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Preparing for Chemotherapy

Posted 7/30/2015

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  I have met this week with several women who are anticipating starting chemotherapy, for the first time, in the next few weeks. As we all remember,this is a very scary time, and everyone wonders about ways to prepare. In all honesty, there really isn't much that needs to be done other than eating a normal/light breakfast or lunch on that first treatment day and showing up on time.

  One questions that sometimes arises is the use of an ice cap to try to prevent hair loss. This is not a new idea as such caps were briefly in vogue about twenty years ago. At that time, there were worries about preventing blood flow to the scalp (meaning, what if there were any cancer cells there) and the caps gave women horrendous headaches and didn't work. The new version seems to work somewhat better, but the concerns still exist. Additionally, the caps are very expensive and not covered by insurance. recent studies have indicated that they may help minimize hair loss with some drugs (those that generally result in thinning) but make no difference with others (those that cause complete hair loss).

  This is a column that I wrote for Cancer Today about some things to consider when chemo is looing. If nothing else, these tasks can give you something else to think about and something to do--and maybe even a way to feel a teeny bit more in control.

Most new cancer patients are more frightened by the prospect of chemotherapy than by any other part of treatment. We have all experienced too many movies or books in which the hero was devastated by chemo. Here’s the important thing to know: Times have changed. I remember the days when we gave patients buckets as they left the infusion area, knowing they wouldn’t make 
it home before getting sick. Now, most people go through months of 
chemotherapy without vomiting, and some are never nauseous.

But even though you are likely to feel relatively well most days, there will be some when you are fatigued, distressed or unwell. Here are some strategies to prepare yourself and your household for the months of chemotherapy ahead.
 
1) Talk with your doctor about the specific chemo drugs you will receive and their side effects, which can vary enormously depending on the medication. Ask how you might manage the effects.
 
2) Hair loss is one of the most distressing side effects for many women. If you will be losing your hair, decide in advance when you want to cut it and how you want to cover your head. Have a wig, hats or scarves at home before you are likely to need them. (See the Spring 2013 issue of Cancer Today for more tips on hair loss.)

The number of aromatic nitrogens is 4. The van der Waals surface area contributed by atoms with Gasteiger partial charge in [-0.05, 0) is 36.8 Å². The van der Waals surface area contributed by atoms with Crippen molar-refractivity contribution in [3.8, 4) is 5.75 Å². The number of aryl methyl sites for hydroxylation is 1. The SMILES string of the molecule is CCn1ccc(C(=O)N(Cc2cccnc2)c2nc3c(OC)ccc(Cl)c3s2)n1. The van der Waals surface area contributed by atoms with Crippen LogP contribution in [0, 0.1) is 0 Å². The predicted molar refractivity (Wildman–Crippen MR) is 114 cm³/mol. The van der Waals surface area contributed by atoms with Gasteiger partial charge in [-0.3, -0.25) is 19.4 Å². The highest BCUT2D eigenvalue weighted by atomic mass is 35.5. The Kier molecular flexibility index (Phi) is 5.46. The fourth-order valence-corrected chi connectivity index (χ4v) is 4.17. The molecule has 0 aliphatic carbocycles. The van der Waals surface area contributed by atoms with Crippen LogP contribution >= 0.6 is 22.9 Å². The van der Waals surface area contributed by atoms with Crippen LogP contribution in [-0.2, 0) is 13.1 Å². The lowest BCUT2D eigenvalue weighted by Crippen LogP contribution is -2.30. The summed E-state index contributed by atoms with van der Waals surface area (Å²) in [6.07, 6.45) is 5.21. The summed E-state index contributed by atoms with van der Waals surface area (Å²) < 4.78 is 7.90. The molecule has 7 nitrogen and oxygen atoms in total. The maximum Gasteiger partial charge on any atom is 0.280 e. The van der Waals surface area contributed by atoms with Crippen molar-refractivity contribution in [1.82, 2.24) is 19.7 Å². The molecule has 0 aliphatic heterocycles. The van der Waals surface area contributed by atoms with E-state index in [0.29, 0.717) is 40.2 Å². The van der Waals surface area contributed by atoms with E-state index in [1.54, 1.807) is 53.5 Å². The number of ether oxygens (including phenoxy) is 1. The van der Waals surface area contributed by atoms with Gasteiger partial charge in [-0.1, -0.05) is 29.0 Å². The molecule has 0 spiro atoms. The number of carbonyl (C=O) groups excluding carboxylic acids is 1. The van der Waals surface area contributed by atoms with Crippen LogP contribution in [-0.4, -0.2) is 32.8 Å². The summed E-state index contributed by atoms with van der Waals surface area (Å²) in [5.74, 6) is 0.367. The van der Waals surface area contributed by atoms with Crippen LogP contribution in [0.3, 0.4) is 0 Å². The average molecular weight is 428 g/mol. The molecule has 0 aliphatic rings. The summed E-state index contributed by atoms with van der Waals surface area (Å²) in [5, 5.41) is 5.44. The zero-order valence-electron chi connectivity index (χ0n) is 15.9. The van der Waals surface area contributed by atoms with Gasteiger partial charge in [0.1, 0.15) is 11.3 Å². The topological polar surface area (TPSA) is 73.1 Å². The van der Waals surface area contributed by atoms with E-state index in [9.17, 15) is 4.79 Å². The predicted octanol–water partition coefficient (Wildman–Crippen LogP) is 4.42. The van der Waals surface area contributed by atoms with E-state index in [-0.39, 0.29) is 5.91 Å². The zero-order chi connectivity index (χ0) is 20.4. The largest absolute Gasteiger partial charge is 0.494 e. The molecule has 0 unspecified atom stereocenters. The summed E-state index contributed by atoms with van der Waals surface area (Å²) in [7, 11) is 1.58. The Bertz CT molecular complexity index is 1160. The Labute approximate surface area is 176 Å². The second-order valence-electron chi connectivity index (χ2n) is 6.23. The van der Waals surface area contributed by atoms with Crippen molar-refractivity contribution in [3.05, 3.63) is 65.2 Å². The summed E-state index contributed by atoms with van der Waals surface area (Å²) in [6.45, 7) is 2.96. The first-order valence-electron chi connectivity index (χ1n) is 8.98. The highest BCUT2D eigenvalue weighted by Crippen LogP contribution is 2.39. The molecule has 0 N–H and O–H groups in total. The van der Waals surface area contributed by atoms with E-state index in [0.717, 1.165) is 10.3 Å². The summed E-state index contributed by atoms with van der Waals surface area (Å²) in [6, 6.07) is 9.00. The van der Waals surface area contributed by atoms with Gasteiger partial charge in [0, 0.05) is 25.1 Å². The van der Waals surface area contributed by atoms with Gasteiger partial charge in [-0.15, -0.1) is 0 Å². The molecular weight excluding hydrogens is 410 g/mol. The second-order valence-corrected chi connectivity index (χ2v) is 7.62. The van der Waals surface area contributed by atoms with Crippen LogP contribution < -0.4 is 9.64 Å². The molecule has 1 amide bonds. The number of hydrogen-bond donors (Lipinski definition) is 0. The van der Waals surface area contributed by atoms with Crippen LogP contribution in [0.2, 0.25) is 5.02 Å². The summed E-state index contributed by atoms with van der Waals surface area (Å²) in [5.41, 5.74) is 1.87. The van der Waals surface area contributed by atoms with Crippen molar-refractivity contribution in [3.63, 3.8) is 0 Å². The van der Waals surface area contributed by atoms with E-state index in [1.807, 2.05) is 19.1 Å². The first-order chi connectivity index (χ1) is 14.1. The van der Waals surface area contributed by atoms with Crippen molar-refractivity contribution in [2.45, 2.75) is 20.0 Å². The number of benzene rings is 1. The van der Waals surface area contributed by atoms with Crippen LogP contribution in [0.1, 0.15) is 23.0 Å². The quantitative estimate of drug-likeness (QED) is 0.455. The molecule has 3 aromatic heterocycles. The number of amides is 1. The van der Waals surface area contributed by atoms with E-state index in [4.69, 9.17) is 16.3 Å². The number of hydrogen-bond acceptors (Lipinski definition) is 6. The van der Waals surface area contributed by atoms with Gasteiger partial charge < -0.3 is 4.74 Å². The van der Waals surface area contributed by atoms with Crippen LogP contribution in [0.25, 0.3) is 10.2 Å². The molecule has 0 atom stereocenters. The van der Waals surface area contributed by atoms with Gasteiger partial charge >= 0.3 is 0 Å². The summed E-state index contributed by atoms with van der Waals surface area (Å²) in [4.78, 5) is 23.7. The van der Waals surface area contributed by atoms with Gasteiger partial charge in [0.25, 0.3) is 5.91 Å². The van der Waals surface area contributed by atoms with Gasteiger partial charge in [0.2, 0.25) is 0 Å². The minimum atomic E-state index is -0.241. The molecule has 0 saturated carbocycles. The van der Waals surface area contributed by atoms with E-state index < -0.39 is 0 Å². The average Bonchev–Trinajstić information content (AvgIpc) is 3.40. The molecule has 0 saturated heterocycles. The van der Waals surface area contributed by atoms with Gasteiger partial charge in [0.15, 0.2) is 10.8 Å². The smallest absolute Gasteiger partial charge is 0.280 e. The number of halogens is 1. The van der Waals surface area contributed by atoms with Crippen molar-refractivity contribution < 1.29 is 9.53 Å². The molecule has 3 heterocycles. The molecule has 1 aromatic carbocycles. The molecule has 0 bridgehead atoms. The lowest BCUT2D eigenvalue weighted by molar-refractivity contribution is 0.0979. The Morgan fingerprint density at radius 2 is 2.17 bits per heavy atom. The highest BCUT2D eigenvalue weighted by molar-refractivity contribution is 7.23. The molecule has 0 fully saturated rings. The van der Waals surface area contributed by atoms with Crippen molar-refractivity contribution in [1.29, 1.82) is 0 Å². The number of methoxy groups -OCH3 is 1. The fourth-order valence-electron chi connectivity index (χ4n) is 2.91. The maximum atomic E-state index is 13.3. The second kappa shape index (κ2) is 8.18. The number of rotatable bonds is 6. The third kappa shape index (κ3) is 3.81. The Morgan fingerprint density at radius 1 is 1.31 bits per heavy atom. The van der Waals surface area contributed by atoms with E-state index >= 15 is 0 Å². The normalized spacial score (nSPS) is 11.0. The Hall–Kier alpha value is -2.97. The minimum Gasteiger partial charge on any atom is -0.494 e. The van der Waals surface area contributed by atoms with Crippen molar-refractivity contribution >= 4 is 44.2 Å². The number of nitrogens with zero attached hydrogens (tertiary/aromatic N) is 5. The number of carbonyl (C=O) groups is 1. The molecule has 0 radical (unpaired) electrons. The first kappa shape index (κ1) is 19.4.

3) Cook ahead and freeze portion-sized meals. Think comfort food: soups, macaroni and cheese, or other pasta dishes you enjoy.
 
4) Buy a range of beverages. It will be important to drink a lot of fluids, and you will want a choice. Ginger, mint or chamomile teas may be soothing; plain water may have a metallic taste (carbonated water mixed with a little juice may go down easier).
 
5) Consider treating yourself to a new set of soft sheets. Naps will be even nicer.
 
6) Buy a comfortable bathrobe or set of sweats 
to wear on the days you feel less well.
 
7) Another good investment, if feasible: a tablet reader or electronic notepad such as a Kindle or an iPad. These are portable, light and easy to carry to appointments.
 
8) Schedule small rewards for yourself a day or two after each treatment.
 
9) Do not plan to complete any projects while you are home. No one ever organized decades of photographs or cleaned out the attic during chemotherapy.
 
10) Eliminate unnecessary tasks. You are excused from sending holiday cards and writing most thank-you notes.
 
11) If there are annual jobs that you can do ahead of time, do them.
 
12) Assign responsibilities to your children so that they feel helpful and included. Even little ones can set the table, bring you a glass of water or rub your back. Older children can rake leaves, do laundry or make simple meals.
 
13) Talk with your spouse or partner about allocating responsibilities. This is difficult but necessary. You will not be up to contributing your usual share, and he or she will need to do more.
 
14) Recognize that different friends are going to be helpful in different ways. Play to their strengths.
 
15) Accept all offers of assistance and learn how to ask for help. Sign up for one of the online 
support networks (lotsahelpinghands.com or carecalendar.org) so that your friends can easily volunteer to help.

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